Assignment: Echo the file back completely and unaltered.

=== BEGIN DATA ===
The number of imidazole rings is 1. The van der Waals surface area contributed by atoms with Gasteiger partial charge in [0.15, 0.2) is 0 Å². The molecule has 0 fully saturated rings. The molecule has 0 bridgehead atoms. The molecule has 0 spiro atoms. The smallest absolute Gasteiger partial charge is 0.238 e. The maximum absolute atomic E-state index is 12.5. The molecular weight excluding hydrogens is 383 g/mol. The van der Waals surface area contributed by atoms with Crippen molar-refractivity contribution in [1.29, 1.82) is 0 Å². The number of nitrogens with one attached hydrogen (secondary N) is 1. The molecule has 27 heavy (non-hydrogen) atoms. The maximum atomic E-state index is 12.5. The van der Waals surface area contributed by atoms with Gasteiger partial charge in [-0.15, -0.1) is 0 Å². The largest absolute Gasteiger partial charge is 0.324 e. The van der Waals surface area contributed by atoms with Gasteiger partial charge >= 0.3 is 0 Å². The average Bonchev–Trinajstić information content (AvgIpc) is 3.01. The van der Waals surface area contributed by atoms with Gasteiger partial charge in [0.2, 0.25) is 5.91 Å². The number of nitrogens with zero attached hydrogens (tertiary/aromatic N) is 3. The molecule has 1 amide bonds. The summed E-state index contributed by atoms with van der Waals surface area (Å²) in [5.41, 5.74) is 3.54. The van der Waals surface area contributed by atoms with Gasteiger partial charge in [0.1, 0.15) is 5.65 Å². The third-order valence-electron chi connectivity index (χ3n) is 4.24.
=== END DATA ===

The number of imidazole rings is 1. The van der Waals surface area contributed by atoms with Gasteiger partial charge in [0.15, 0.2) is 0 Å². The molecule has 0 fully saturated rings. The molecule has 0 bridgehead atoms. The molecule has 0 spiro atoms. The smallest absolute Gasteiger partial charge is 0.238 e. The maximum absolute atomic E-state index is 12.5. The molecular weight excluding hydrogens is 383 g/mol. The van der Waals surface area contributed by atoms with Crippen molar-refractivity contribution in [1.29, 1.82) is 0 Å². The number of nitrogens with one attached hydrogen (secondary N) is 1. The molecule has 27 heavy (non-hydrogen) atoms. The maximum atomic E-state index is 12.5. The van der Waals surface area contributed by atoms with Gasteiger partial charge in [-0.15, -0.1) is 0 Å². The largest absolute Gasteiger partial charge is 0.324 e. The van der Waals surface area contributed by atoms with Gasteiger partial charge >= 0.3 is 0 Å². The average Bonchev–Trinajstić information content (AvgIpc) is 3.01. The van der Waals surface area contributed by atoms with Gasteiger partial charge in [0.2, 0.25) is 5.91 Å². The number of nitrogens with zero attached hydrogens (tertiary/aromatic N) is 3. The molecule has 1 amide bonds. The summed E-state index contributed by atoms with van der Waals surface area (Å²) in [5.41, 5.74) is 3.54. The van der Waals surface area contributed by atoms with Gasteiger partial charge in [0.1, 0.15) is 5.65 Å². The third-order valence-electron chi connectivity index (χ3n) is 4.24.